A lot of people we fish with have an expectation that they will resemble Brad Pitt while elegantly casting a big salmon fly across the Gallatin River to a hungry rainbow trout. In fact, most beginners believe that fly fishing revolves around throwing top water adult insect imitations, maybe because that is how it began. We have learned that the vast majority of a trout's feeding activity (90% or more) will occur under the water's surface. Yes, trout (and other species) commonly feed on adult bugs and terrestrial creatures, this is true. They are, after all, opportunistic feeders always looking for an easy source of protein. But the majority of the food available in streams and rivers begins underwater. Larva, pupae, nymphs, leeches, crawfish, minnows, beetles, frogs/tadpoles...all have substantial lives in the drink. For the fish...chasing adult insects is just not as easy as tracking down the slower development stages and struggling emerges as they strive to live out their destiny as adults propagating the species. It can be tempting to tie on that BWO at the first sign of a rising fish, but there is a better way. Here are 5 things to consider when bringing your focus subsurface first for more fish:
1 - It's hard to hide on a rock: Ever tried to catch a flying bug? It's not easy. If you're lucky they'll land on you and identify themselves. Aquatic insects, on the other hand, can be found all over the bottom of a creek, river, or lake. Next time you are there, just pick up any stick, rock, or some moss. What do you see? Better yet, buy a 5 gallon paint filter at your nearest home improvement store and get a really close look at them. Fit the filter around your net and begin dredging the bottom. The filter will allow the water to pass through holding all bugs and byproduct in the makeshift seine. Those bugs will help you match the best fit from your box and give you a great starting point for making the day a success.
2 - Year Round. The life cycle of nymphs and larva allow for a substantial amount of their lives to be lived underwater. Baetis nymphs, for example, can live underwater for over two years before eventually hatching and becoming adults. Spring, summer, autumn, and winter...bugs are always present and always underwater. This means hungry trout have something to eat during the "offseason". Fishing all year round makes you a better angler and will help you catch fish while others are sipping coffee on the couch.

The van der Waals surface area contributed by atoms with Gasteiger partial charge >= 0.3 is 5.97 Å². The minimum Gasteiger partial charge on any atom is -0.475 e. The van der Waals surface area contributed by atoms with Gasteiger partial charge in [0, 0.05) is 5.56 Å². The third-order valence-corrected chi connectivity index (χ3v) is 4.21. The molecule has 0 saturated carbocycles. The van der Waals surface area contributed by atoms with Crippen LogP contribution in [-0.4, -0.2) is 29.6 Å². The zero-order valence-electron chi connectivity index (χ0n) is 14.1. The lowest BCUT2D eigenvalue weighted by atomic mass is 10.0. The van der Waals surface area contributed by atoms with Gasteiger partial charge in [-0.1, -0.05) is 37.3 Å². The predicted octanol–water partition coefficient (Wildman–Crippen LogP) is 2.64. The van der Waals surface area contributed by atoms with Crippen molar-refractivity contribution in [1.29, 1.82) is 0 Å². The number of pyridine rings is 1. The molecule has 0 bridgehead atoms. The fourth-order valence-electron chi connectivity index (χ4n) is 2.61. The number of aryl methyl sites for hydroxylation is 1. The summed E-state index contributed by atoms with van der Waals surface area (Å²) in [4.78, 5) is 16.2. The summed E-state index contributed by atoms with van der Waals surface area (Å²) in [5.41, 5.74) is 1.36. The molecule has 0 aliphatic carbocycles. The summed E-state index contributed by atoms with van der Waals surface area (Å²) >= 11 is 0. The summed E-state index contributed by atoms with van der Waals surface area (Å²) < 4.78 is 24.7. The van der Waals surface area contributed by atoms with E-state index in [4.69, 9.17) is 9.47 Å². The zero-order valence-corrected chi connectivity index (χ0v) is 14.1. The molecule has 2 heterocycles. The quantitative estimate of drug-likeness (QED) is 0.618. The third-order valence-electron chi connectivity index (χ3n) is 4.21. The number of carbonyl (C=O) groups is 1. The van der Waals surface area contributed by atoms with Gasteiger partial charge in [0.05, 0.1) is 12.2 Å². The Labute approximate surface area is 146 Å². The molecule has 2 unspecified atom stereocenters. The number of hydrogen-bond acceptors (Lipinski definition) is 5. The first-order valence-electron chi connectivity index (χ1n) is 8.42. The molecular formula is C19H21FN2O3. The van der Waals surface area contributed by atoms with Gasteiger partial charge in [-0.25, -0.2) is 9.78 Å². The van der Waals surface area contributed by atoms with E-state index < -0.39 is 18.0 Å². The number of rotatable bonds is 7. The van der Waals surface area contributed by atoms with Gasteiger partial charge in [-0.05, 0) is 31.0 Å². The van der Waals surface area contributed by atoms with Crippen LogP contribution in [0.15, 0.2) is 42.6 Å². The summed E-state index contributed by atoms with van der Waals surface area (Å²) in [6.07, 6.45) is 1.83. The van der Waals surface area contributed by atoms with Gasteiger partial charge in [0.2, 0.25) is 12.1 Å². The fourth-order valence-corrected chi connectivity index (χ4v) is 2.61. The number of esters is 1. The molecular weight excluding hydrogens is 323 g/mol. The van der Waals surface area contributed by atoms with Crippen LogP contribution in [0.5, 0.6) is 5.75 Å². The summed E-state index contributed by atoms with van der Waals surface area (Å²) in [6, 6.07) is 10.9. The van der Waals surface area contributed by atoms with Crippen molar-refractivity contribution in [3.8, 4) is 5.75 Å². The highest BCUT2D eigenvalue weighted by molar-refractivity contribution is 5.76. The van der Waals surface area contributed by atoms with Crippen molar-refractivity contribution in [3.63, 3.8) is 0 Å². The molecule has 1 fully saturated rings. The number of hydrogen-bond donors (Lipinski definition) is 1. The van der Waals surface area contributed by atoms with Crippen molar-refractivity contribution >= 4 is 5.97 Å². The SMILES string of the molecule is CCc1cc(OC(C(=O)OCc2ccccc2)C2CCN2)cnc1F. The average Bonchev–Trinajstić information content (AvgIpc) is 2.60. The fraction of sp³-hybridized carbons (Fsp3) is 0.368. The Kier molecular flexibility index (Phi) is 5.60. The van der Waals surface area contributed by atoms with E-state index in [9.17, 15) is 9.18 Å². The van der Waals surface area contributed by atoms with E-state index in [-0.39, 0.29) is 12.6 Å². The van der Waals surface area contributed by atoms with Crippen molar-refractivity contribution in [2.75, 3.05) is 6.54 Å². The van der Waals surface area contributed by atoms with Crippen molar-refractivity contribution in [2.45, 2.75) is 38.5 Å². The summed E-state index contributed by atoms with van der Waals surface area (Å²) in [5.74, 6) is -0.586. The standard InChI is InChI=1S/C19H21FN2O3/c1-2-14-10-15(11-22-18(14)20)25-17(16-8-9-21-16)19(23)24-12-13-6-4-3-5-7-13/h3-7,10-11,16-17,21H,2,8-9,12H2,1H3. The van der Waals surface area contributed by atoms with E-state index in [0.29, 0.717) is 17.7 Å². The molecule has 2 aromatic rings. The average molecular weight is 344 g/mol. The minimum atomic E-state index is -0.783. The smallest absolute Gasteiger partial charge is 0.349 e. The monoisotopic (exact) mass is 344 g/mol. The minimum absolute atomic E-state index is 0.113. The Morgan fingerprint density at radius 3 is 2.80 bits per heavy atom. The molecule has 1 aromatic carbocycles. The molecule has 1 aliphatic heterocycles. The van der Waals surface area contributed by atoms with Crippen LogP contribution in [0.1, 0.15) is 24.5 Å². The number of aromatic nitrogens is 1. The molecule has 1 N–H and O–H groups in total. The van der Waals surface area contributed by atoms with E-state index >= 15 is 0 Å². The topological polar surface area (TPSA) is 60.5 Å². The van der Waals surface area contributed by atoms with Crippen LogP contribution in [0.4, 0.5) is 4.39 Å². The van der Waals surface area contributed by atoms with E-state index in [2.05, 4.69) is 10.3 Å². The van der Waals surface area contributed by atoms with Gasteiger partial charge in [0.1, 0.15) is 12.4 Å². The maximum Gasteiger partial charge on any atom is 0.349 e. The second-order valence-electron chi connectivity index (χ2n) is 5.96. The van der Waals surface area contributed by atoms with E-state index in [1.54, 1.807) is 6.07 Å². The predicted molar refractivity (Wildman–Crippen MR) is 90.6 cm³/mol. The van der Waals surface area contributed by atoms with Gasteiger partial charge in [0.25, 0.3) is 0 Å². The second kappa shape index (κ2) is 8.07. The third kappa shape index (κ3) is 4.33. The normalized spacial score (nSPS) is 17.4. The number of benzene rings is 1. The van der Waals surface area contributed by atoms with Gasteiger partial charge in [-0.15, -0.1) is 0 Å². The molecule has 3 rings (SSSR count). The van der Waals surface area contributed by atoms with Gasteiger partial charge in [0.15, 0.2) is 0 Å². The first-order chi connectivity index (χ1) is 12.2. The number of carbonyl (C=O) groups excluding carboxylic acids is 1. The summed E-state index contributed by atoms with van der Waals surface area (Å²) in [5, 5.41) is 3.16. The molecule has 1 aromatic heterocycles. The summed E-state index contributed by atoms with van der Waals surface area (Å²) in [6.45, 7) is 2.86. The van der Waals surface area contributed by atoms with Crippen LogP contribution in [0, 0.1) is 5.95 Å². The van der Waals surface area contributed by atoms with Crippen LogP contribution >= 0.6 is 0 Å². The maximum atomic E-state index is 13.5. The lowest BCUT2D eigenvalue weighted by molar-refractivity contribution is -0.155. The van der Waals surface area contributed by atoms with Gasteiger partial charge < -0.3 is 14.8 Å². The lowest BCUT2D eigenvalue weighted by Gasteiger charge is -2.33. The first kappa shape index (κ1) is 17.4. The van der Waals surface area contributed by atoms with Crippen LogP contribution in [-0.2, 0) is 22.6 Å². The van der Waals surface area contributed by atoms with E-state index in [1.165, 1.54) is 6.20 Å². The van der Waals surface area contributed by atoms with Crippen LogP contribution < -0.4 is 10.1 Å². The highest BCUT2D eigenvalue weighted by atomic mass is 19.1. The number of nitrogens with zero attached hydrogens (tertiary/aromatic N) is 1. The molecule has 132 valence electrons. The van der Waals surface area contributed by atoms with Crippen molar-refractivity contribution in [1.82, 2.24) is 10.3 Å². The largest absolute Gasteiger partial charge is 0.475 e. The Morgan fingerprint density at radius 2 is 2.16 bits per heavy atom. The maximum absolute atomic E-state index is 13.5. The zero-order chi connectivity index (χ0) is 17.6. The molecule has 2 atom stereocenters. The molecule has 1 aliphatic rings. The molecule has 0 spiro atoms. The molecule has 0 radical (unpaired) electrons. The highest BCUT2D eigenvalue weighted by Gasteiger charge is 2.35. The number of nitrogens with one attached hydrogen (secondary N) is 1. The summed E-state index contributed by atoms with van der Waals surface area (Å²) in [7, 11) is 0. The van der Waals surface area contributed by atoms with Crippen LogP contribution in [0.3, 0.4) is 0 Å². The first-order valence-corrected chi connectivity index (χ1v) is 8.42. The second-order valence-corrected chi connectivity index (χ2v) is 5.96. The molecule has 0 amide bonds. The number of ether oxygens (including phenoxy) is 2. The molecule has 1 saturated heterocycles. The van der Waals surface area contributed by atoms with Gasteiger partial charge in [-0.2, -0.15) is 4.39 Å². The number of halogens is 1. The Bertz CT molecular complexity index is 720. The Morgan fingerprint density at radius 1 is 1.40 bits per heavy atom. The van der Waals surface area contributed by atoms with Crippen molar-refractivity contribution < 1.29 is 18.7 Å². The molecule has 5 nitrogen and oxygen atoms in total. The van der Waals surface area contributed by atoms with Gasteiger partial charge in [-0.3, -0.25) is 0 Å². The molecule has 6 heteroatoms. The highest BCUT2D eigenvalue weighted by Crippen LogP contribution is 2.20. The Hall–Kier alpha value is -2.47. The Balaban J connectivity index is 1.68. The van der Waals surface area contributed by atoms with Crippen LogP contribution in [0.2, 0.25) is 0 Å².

3 - It's not always how it seems. There are times when beginners will see a trout dimple the water's surface and instantly deduce that adults are being taken. This is not always the case. Take notice of how the fish ate the fly. A roll or dorsal fin exposure typically means the fish are taking emerging insects. This is often the case for dimples on the water as well. These bugs are either struggling from their case at the water's surface, or they are swimming to the top in order to make that transition. Either way, it is an easy target for a trout. If this continues, you may begin to see fish leaping from the water, or splashing loudly during their dinner. This would indicate pursuit of adult bugs. The fish realize that their meal may fly away at any time, and they want to make sure they get to it before it's too late. As a general rule, though, always assume subsurface first, even if you see rising fish. If you are not getting bits at first, try going a bit deeper before trying a new fly. This usually does the trick.
4 - Hungry fish need to eat. When fish are feeding subsurface, especially in current, they do not have time to eyeball every piece of floating food that passes by. Yes, they can be selective at times, but that doesn't mean they won't try things, just in case they might taste good. Fish pick up sticks, leaves, bark, and other pieces of floating debris all the time. Yes, they spit it out just as quickly, but if you can make your fly look anything like a bug (or a piece of bark) and float it near a submerged fish's feeding lane, you are likely to see your indicator go down. Better be quick with your hook set!
5 - You can always bring two rods. If you fish the Black Hills, you should always carry two rods! You never know when a hatch is going to begin or a fish is looking up in a hole. When we fish Rapid Creek near Rockford, we'll employ the double hitter approach. We'll begin on a seam or hole by throwing a beetle, klinkhammer, ant, or caddis. You catch any fish that are looking up before moving your focus to subsurface with your second rod. It always seems like there are more holding in the feeding lane than there are fish looking up, but that depends on the day, time and location. Bring two rods, and you won't have to worry about it.
This is the time of year fish really begin looking up, and is a great time to fish the Black Hills. Caddis, beetles, ants, craneflies, etc. will all entice a hungry brown to the waters surface. Give us a call at the shop to book your next Black Hills fishing adventure, or stop in and see us. We'd love to talk fishing with you!